Communication & Alignment

Communication: Vanity and Responsibility

Two concepts every communicator should understand are vanity and responsibility (you want to avoid the first and accept the second).  If you can do those two things, you’ll be well ahead of most people when it comes to effective communication, whether you’re delivering a speech, promoting a product, or talking to a friend at your kitchen table.

If you go back about 10,000 years, communication was about meeting a need to actually communicate – to signal impending danger, cry for help, or give directions.  Over time, our communication evolved to the point where we began to celebrate eloquent oratory/writing.  As you probably know, Edward Everett was the featured speaker (not President Lincoln) at the Commemoration of the Battle of Gettysburg.  Everett delivered a beautiful speech, but soon after the event, he wrote Lincoln to congratulate him on communicating in two-minutes what took Everett two-hours.  While it may be fitting that Lincoln’s short speech carried the day and stood the test of time, communication today is too often more of an exercise in vanity than in actual communication. (More Everett than Lincoln).  Leaders care too much about delivering the message (eloquence and the sound of their own voice) and too little about whether their audience actually receives it (true understanding).  The self-indulgence is palpable.

With regard to responsibility, we don’t have to go back 10,000 years; just to my days in junior high school where I learned the most important communication lesson of my life.  It wasn’t in a classroom or working for the school newspaper, but during a track meet.  To make a long story short, I typically ran the mile, but at the last meet of the year I was asked to fill-in as the third leg on our undefeated one-mile relay team.  No problem I thought.  I ran the third leg, starting slightly back in second place. By the time I was ready to pass the baton I had taken the lead. Our anchor leg was the fastest kid in the city. No way we could lose. As I was passing the baton, I felt a brief moment of excitement, until of course the baton hit the ground. So much for our undefeated season.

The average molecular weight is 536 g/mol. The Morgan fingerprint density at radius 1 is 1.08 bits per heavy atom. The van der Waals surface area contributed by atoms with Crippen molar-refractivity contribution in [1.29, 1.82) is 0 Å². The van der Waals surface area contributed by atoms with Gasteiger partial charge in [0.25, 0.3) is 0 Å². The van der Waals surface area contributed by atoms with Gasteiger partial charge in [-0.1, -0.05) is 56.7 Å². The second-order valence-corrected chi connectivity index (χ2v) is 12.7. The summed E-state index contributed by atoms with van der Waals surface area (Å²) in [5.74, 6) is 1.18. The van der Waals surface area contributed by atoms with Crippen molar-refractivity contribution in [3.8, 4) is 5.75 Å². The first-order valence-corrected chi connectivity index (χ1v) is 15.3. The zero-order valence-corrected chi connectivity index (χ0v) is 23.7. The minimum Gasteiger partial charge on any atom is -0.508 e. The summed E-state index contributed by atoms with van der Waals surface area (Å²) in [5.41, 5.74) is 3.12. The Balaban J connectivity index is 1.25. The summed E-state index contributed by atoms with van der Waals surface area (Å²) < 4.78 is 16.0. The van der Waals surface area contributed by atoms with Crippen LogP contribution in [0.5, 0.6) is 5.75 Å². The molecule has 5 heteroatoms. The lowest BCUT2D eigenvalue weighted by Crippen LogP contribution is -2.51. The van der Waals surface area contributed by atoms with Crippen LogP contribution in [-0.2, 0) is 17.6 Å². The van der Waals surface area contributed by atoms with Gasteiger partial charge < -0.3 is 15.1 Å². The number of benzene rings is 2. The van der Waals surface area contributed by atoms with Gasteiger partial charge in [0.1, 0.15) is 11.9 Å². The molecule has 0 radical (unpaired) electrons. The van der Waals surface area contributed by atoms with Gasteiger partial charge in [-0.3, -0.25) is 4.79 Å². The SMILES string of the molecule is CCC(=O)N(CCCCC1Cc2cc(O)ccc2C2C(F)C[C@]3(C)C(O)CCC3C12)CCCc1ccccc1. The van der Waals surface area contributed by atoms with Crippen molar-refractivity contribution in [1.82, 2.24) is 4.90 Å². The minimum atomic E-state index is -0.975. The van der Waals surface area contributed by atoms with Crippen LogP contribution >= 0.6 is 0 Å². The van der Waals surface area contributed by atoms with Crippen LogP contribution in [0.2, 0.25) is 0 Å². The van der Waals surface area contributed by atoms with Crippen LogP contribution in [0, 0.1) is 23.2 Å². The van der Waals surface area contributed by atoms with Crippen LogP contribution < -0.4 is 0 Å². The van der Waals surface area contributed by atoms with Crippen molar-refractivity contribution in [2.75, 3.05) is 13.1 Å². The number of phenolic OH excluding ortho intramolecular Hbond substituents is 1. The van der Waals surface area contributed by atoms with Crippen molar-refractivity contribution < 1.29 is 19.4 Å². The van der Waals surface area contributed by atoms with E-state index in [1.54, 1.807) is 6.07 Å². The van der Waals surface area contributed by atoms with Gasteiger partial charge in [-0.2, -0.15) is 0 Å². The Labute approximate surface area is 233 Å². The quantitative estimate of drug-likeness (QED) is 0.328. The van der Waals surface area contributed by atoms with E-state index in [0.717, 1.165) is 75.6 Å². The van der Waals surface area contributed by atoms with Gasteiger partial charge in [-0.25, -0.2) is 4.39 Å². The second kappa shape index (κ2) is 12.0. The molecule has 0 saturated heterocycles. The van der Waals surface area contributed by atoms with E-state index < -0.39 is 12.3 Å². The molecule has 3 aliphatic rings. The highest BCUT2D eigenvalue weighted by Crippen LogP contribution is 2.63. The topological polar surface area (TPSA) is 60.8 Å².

After the race, I was searching for answers as to how this may have happened. The coach offered me some clarity, stating in no uncertain terms that it was my fault. The rule is that you don’t let go of the baton until you’re certain the receiver has grasped it. 

It’s hard to miss the relevance to communication.  Like it or not, the responsibility lies with those delivering the message, not those receiving it. We can’t just say, “it was in the e-mail” or “sure, it’s right there in paragraph 8.”  As leaders/communicators, we should never let go of the baton until we know that our audiences have received the message. It’s only at that point that we can relax and let them run with it.

To summarize:

  1. Communication is about actually communicating – it’s about your audience, not about you!
  2. Communication is the responsibility of the sender, not the receiver.

If you don’t believe me, take a hard look in the mirror!

Category : Communication & Alignment

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About the Author: Leo Bottary

Leo J. Bottary is an adjunct professor for two of Seton Hall University's graduate level programs in strategic communication and leadership.  Leo has enjoyed a 25-year career counseling leaders in the areas of strategic comm…

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  1. L.V. Spencer

    June 6, 2011 at 4:16 pm

    Thank you for sharing your thoughts about the responsibility of communicating. I appreciate your thoughts about Edward Everett’s speech. I strongly support communications being short and concise. Sometime communicators think there is a direct correlation between length of a communication and the amount communicated.  They feel the longer their writings and speeches the more they have communicated. To be concise keep you your communications short and simple.

    • Thanks!  L.V., I’ve come across many clients, who when preparing or giving a presentation, didn’t care about their audience at all.  They were perfectly comfortable making people sit through their 80 PowerPoint slides whether they liked it or not.  Scary stuff.

  2. Dave Logan

    June 10, 2011 at 9:16 pm

    This is great.  Also, communication needs to actually accomplish something, rather than simply talk about stuff.

  3. Dave Logan

    June 10, 2011 at 9:16 pm

    This is great.  Also, communication needs to actually accomplish something, rather than simply talk about stuff.

    • So true!  Thanks for your comment.

  4. Nicely put, Leo, as always. Succinct and pertinent (and I cringe with embarrassed acknowledgement at the 80+ power points I use in a day in my workshops).

  5. Prime Outsourcing

    October 5, 2012 at 5:33 pm

    Very well said. I couldn’t agree more on this post. Communication is really important in one’s life. But everyone should distinguish the difference between communicating and talking. Everyone can talk, but not everyone has the capability to communicate well. We need to make sure that in whatever we do or say, we are all responsible for that.

    Thanks for the very informative post.

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